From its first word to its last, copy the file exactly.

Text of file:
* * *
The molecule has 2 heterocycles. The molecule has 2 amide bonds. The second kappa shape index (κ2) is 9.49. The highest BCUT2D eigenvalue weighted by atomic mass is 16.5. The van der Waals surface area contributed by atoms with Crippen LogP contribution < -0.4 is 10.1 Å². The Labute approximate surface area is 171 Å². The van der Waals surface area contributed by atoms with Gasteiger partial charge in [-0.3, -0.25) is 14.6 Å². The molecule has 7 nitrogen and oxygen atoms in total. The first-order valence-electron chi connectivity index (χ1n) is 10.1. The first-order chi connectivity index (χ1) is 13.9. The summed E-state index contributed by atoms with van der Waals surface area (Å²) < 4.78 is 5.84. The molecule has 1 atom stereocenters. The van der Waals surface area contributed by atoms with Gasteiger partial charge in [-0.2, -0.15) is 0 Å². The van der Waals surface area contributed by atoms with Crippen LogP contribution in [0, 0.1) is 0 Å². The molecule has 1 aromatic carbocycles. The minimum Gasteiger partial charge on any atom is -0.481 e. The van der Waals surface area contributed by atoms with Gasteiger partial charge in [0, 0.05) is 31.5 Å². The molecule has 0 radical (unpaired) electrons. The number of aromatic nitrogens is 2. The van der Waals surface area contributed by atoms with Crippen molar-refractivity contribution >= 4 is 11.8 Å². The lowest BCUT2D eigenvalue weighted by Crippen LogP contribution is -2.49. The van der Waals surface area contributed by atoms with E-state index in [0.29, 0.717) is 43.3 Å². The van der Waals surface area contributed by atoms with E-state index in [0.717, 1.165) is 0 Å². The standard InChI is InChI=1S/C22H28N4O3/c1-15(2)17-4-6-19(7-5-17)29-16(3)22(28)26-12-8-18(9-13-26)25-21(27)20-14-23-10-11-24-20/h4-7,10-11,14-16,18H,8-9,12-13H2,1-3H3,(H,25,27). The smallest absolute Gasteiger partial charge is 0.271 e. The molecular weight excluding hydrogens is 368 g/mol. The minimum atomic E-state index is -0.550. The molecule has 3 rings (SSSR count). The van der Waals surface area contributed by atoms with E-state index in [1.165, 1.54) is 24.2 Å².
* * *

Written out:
The molecule has 2 heterocycles. The molecule has 2 amide bonds. The second kappa shape index (κ2) is 9.49. The highest BCUT2D eigenvalue weighted by atomic mass is 16.5. The van der Waals surface area contributed by atoms with Crippen LogP contribution < -0.4 is 10.1 Å². The Labute approximate surface area is 171 Å². The van der Waals surface area contributed by atoms with Gasteiger partial charge in [-0.3, -0.25) is 14.6 Å². The molecule has 7 nitrogen and oxygen atoms in total. The first-order valence-electron chi connectivity index (χ1n) is 10.1. The first-order chi connectivity index (χ1) is 13.9. The summed E-state index contributed by atoms with van der Waals surface area (Å²) < 4.78 is 5.84. The molecule has 1 atom stereocenters. The van der Waals surface area contributed by atoms with Gasteiger partial charge in [-0.2, -0.15) is 0 Å². The van der Waals surface area contributed by atoms with Crippen LogP contribution in [0, 0.1) is 0 Å². The molecule has 1 aromatic carbocycles. The minimum Gasteiger partial charge on any atom is -0.481 e. The van der Waals surface area contributed by atoms with Gasteiger partial charge in [0, 0.05) is 31.5 Å². The molecule has 0 radical (unpaired) electrons. The number of aromatic nitrogens is 2. The van der Waals surface area contributed by atoms with Crippen molar-refractivity contribution >= 4 is 11.8 Å². The lowest BCUT2D eigenvalue weighted by Crippen LogP contribution is -2.49. The van der Waals surface area contributed by atoms with E-state index in [0.29, 0.717) is 43.3 Å². The van der Waals surface area contributed by atoms with E-state index in [0.717, 1.165) is 0 Å². The standard InChI is InChI=1S/C22H28N4O3/c1-15(2)17-4-6-19(7-5-17)29-16(3)22(28)26-12-8-18(9-13-26)25-21(27)20-14-23-10-11-24-20/h4-7,10-11,14-16,18H,8-9,12-13H2,1-3H3,(H,25,27). The smallest absolute Gasteiger partial charge is 0.271 e. The molecular weight excluding hydrogens is 368 g/mol. The minimum atomic E-state index is -0.550. The molecule has 3 rings (SSSR count). The van der Waals surface area contributed by atoms with E-state index in [1.165, 1.54) is 24.2 Å².